It’s becoming clear, the more I think about it, that these turtles’ names are more personal and comprehensive than any one of the factors above. Names give us an easy way to refer to our pets. Once the name becomes habit, we begin to build a whole personality around it and a relationship with the invented personality. The name enables us make a personal connection with the animal. This connection can vary widely from time to time and from animal to animal. It can encompass everything from entertainment to comfort. It elevates our involvement above that of mere animal husbandry. my, my... how we do complicate life, we humans!

This week I was complaining about the identity disruption I was experiencing as I tried to call Lilly by a new name. My husband’s response was, “it’s all in your head.” And you know what? He was right. Identity is just not something turtles worry about. Given time, my concept of Lilly will adjust, I'm sure. Meanwhile, the turtles will go about their slow and simple business -- eating, basking, swimming, sleeping, and forever moving their log around on the bottom of the tank -- without concern for trivial matters like the names humans give them. And I shall practice saying Lyle, Lyle, Lyle…

© 2006, Linda Mason Hood
Truffles, Turtles & Tunes Copyright Statement

Sunday, May 07, 2006

Truffles, Turtles & Tunes

The three nouns I’ve chosen for my blog title symbolize the major preoccupations of my life at the moment. The arrangement of these nouns is purely rhythmic and isn’t meant to indicate the amount of time spent pondering any one of them. No, priority shifts among them as life’s events unfold. Set down in this particular order, I thought the nouns had a pleasing lilt. After all, a blog that will include occasional posts on music ought to bear a title that swings a little, don’t you think?

“Truffles” (as in mushrooms, not chocolates) stands for my interest in becoming a vegetarian. Although the vegetarian idea has appealed to me for some time now, I’m finding that making such a radical change in my eating habits is not only challenging but complicated on many levels. I’ve started to see becoming a vegetarian as a process, a journey.

“Turtles” stands for my interest in keeping two red-eared sliders healthy and happy. Since I acquired them as hatchlings two years ago, I’ve learned a great deal about what sorts of creatures they are and what they require. I love watching them bask and swim, and I marvel at the fact that their anatomy remains basically unchanged since the days of the dinosaurs. With a bit of luck and proper care they could actually outlive me, so I see my involvement with these turtles as a journey of another sort.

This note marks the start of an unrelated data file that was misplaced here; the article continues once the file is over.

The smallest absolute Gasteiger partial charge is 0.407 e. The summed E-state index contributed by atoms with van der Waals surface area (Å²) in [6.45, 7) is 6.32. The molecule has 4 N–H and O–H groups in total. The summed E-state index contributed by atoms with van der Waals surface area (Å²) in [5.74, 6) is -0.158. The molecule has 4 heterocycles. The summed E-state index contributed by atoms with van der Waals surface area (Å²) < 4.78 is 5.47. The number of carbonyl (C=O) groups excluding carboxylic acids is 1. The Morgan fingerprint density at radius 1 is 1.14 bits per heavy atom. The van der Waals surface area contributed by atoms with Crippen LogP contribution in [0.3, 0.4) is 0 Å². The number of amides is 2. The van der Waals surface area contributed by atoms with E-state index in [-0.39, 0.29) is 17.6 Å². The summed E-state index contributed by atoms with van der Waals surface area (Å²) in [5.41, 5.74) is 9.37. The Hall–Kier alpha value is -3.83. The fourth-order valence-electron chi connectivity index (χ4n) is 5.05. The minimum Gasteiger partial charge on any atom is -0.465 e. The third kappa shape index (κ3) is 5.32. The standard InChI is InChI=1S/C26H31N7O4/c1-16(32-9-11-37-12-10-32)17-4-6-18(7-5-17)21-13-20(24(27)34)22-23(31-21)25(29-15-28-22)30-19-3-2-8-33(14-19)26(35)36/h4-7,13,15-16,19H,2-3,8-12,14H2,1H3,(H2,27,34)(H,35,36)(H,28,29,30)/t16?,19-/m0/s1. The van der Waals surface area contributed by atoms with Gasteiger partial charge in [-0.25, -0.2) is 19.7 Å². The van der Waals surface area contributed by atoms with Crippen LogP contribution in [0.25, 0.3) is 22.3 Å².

“Tunes” stands for my interest in music, currently focused on learning to play traditional Irish music on the flute and tin whistle. Since an Ireland vacation three years ago, I’ve been deeply moved by the joyous beauty of Irish dance tunes and intend to play them really well someday. I’m constantly intrigued by the differences between traditional and classical music. It seems that traditional Irish music takes most of the concepts I learned in classical music and turns them on their head. This perspective, though confusing and frustrating at times, has given new life to my musical journey.

My blog posts will deal with these three areas of my life and will focus on whichever preoccupation has grabbed my attention most recently. But why publish this stuff online, you may ask? I’m not really sure. As a form of communication? As a form of reflection, since the act of writing helps clarify one’s thinking? As a way to participate in the current blog craze and thereby understand it better? Who knows… While the whole blogging phenomenon still seems a little weird to me, I knew I was hooked when I realized that I’m a regular reader of at least six blogs and look forward to new posts on each of them. On occasion I’ve even been known to browse the blogs of total strangers! So what the heck… In the spirit of sharing the journey, here goes…

© 2006, Linda Mason Hood
Truffles, Turtles & Tunes Copyright Statement